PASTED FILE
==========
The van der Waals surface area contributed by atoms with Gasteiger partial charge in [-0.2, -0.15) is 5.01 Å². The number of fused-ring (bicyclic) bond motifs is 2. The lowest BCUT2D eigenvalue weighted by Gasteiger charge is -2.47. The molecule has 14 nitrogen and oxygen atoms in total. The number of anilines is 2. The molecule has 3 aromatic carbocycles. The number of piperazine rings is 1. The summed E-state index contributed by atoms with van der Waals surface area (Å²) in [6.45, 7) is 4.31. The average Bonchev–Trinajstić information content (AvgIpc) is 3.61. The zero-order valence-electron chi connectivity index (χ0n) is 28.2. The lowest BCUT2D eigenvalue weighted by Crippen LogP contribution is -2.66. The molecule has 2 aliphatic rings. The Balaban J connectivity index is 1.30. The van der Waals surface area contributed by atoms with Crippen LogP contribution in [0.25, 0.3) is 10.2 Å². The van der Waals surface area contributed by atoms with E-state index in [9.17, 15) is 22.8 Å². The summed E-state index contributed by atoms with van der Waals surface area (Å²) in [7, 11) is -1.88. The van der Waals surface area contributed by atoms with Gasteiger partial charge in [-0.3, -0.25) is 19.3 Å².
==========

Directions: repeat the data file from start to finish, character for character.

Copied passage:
The van der Waals surface area contributed by atoms with Gasteiger partial charge in [-0.2, -0.15) is 5.01 Å². The number of fused-ring (bicyclic) bond motifs is 2. The lowest BCUT2D eigenvalue weighted by Gasteiger charge is -2.47. The molecule has 14 nitrogen and oxygen atoms in total. The number of anilines is 2. The molecule has 3 aromatic carbocycles. The number of piperazine rings is 1. The summed E-state index contributed by atoms with van der Waals surface area (Å²) in [6.45, 7) is 4.31. The average Bonchev–Trinajstić information content (AvgIpc) is 3.61. The zero-order valence-electron chi connectivity index (χ0n) is 28.2. The lowest BCUT2D eigenvalue weighted by Crippen LogP contribution is -2.66. The molecule has 2 aliphatic rings. The Balaban J connectivity index is 1.30. The van der Waals surface area contributed by atoms with Crippen LogP contribution in [0.25, 0.3) is 10.2 Å². The van der Waals surface area contributed by atoms with E-state index in [9.17, 15) is 22.8 Å². The summed E-state index contributed by atoms with van der Waals surface area (Å²) in [7, 11) is -1.88. The van der Waals surface area contributed by atoms with Gasteiger partial charge in [-0.3, -0.25) is 19.3 Å².